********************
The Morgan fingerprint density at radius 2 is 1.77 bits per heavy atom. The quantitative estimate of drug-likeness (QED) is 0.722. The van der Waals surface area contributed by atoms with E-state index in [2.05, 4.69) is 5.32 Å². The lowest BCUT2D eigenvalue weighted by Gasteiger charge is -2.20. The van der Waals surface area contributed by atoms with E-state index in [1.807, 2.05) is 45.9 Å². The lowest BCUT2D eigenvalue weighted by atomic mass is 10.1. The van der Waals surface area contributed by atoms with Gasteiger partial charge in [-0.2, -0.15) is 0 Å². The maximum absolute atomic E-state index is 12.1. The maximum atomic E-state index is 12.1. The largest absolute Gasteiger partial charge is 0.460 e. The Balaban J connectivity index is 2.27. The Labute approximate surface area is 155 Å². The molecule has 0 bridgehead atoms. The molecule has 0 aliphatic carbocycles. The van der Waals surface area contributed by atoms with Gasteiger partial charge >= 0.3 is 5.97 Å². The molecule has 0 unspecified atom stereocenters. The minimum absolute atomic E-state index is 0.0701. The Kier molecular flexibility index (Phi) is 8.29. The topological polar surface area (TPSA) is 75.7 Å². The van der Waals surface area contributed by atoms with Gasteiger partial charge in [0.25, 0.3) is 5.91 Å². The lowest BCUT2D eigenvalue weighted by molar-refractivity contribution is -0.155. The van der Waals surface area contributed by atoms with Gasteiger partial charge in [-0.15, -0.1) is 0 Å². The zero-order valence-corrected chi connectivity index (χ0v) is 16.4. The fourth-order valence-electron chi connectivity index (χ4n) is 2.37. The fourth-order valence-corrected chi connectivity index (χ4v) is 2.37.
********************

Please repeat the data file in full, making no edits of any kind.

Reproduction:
The Morgan fingerprint density at radius 2 is 1.77 bits per heavy atom. The quantitative estimate of drug-likeness (QED) is 0.722. The van der Waals surface area contributed by atoms with E-state index in [2.05, 4.69) is 5.32 Å². The lowest BCUT2D eigenvalue weighted by Gasteiger charge is -2.20. The van der Waals surface area contributed by atoms with E-state index in [1.807, 2.05) is 45.9 Å². The lowest BCUT2D eigenvalue weighted by atomic mass is 10.1. The van der Waals surface area contributed by atoms with Gasteiger partial charge in [-0.2, -0.15) is 0 Å². The maximum absolute atomic E-state index is 12.1. The maximum atomic E-state index is 12.1. The largest absolute Gasteiger partial charge is 0.460 e. The Balaban J connectivity index is 2.27. The Labute approximate surface area is 155 Å². The molecule has 0 bridgehead atoms. The molecule has 0 aliphatic carbocycles. The van der Waals surface area contributed by atoms with Gasteiger partial charge >= 0.3 is 5.97 Å². The molecule has 0 unspecified atom stereocenters. The minimum absolute atomic E-state index is 0.0701. The Kier molecular flexibility index (Phi) is 8.29. The topological polar surface area (TPSA) is 75.7 Å². The van der Waals surface area contributed by atoms with Gasteiger partial charge in [0.25, 0.3) is 5.91 Å². The lowest BCUT2D eigenvalue weighted by molar-refractivity contribution is -0.155. The van der Waals surface area contributed by atoms with Gasteiger partial charge in [-0.15, -0.1) is 0 Å². The zero-order valence-corrected chi connectivity index (χ0v) is 16.4. The fourth-order valence-electron chi connectivity index (χ4n) is 2.37. The fourth-order valence-corrected chi connectivity index (χ4v) is 2.37.